The New Canaan Department of Public Works is seeking approval for $4.5 million in bonding for road maintenance.
The money, which would be used over the next two years, would go toward the department's pavement management program to rebuild and rehabilitate town roads.
The Board of Finance approved the resolution Feb. 11 and recommended it to the Town Council, which was scheduled to take action Wednesday, Feb. 26 -- after press time.
Assistant Director of Public Works Tiger Mann said seeking funding for road projects early would allow the department to find better rates and save money.
In the past, the department would repave an entire road and return to it about 20 years later to reconstruct it, Mann said. With a new proactive approach, the town would treat the roads as needed. He said this method helps save money and keep the roads in good condition.
"We put forward a pavement presentation plan, which basically, we look at the entire system and we try to apply the money to the right treatment to the right road at the right time," Mann said. "So that might be that we're going to reconstruct one road, it might be that we're going to mill and overlay one road (or) it might be that we're just going to crack seal a road."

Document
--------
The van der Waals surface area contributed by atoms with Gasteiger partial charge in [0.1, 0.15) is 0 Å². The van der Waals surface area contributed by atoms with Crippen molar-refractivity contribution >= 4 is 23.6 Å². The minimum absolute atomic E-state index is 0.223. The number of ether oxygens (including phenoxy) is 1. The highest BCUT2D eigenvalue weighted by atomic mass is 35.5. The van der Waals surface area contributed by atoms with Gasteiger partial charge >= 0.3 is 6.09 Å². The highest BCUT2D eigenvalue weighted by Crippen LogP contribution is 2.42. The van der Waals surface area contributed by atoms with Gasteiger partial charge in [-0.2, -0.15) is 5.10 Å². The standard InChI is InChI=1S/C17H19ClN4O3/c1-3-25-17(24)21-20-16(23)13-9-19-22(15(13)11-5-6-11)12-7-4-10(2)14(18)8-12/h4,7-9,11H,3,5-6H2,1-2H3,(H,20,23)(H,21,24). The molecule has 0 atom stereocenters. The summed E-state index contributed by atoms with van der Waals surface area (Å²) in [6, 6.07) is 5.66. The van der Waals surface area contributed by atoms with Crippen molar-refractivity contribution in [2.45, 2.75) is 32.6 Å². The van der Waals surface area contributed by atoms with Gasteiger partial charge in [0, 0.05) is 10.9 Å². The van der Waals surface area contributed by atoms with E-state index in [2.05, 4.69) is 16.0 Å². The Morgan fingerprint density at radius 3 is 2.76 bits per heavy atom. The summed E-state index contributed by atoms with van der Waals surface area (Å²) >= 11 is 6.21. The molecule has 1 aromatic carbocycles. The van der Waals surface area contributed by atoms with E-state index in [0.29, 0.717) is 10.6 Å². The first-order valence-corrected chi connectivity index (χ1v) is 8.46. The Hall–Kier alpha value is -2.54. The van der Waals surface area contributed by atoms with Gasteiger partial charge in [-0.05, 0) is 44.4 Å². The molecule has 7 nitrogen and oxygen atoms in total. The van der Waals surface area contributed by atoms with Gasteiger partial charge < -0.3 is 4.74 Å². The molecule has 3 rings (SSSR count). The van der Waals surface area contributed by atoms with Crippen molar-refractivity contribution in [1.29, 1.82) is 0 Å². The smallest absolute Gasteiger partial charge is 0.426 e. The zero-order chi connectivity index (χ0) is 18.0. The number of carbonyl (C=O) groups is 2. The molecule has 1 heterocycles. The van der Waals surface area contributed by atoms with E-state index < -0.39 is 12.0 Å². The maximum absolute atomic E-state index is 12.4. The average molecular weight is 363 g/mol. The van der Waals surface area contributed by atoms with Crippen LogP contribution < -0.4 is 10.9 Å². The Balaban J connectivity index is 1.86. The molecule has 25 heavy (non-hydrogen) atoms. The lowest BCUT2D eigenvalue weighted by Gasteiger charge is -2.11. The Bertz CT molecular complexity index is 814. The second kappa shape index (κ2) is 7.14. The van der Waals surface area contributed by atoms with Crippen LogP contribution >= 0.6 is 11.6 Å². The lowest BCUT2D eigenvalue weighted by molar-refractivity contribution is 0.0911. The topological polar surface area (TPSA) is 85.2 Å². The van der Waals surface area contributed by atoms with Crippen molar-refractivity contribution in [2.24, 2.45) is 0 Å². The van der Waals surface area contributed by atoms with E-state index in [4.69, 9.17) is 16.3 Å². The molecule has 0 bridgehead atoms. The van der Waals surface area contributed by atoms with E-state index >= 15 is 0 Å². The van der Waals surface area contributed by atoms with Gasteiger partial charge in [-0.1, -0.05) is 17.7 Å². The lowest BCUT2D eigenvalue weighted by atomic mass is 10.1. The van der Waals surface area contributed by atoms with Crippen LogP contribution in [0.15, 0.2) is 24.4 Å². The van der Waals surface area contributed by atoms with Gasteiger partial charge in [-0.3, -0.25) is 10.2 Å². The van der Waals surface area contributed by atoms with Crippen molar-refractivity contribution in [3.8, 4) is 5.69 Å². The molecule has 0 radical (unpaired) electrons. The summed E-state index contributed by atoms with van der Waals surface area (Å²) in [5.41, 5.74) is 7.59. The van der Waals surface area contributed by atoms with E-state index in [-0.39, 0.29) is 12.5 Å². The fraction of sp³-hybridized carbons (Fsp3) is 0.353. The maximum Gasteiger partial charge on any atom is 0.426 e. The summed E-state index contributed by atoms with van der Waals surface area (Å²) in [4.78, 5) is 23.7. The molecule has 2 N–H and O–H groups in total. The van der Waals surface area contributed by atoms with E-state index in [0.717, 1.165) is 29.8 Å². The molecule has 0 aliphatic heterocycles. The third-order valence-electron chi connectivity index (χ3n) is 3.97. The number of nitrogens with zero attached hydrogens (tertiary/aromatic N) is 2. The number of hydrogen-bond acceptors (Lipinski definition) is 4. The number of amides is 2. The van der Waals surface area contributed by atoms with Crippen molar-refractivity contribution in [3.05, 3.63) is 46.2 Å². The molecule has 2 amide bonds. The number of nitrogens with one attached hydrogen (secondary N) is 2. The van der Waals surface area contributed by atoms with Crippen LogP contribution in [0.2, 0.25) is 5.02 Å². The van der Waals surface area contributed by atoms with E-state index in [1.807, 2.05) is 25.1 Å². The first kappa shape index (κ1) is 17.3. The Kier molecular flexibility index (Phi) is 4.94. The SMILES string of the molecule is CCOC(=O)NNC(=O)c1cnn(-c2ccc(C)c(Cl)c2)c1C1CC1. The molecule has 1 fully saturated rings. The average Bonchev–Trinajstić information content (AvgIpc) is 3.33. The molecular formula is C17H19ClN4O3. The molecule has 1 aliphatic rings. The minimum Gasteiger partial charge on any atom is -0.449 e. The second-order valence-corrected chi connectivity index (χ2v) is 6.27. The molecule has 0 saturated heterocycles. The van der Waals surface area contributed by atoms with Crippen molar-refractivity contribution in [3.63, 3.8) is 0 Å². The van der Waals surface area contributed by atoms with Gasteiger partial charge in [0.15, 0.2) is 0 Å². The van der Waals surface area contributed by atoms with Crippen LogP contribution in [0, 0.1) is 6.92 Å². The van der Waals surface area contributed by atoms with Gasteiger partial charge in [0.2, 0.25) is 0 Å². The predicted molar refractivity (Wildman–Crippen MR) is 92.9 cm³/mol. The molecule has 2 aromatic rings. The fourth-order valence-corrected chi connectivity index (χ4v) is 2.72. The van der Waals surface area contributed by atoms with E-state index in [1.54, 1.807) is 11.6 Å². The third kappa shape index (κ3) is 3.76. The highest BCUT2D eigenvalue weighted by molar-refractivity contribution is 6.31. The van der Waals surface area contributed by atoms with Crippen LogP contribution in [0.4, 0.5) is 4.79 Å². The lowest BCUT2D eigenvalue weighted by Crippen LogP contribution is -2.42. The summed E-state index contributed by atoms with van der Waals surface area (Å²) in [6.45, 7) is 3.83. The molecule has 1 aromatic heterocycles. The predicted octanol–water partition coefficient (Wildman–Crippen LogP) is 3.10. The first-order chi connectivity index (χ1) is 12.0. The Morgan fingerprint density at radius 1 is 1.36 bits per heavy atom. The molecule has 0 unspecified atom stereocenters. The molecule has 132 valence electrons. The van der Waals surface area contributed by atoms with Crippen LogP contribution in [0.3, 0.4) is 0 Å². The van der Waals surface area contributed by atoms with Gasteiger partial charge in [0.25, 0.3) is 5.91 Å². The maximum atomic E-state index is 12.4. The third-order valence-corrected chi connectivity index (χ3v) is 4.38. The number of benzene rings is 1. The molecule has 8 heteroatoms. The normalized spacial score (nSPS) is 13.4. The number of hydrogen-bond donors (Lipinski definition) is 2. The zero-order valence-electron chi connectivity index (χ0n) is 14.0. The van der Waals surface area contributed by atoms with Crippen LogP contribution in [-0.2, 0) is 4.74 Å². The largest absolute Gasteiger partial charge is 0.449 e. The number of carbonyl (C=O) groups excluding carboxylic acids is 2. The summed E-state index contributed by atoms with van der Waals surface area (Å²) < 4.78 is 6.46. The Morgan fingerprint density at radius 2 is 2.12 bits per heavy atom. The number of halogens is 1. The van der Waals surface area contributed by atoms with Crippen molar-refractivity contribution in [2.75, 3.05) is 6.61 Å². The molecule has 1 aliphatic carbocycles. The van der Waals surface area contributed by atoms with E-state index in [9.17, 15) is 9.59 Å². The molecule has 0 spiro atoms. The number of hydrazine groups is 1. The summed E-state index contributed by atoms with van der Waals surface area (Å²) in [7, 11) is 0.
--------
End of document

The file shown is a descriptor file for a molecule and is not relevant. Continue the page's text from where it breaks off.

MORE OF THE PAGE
Mann said roads are one of the greatest assets in town. "One place where people want to see their tax money spent is on a good road," he said.
In 2003, New Canaan received a grade of 77 out of 100 for the quality of its roads. The Pavement Condition Index is now at 82.7, according to Mann's presentation to the town.
"When it stays in the 80s, or 75 and above, the phone doesn't ring," he said. "Once it touches 75 and then down, the phone starts to ring and we get petitions. People are unhappy."
The average depreciation of a road every year is of about 2 percent, Mann said.
New Canaan has nearly 123 miles of roads and 287 roads in total, according to the presentation.
Mann said the standard time before a full reconstruction is needed used to be 20 years, but it's now usually 15 years. With the proactive approach, roads wouldn't need such major work for more than 20 years. "That is a very costly repair," Mann said.
The department's ultimate goal, Mann said, is to keep good roads in good conditions.
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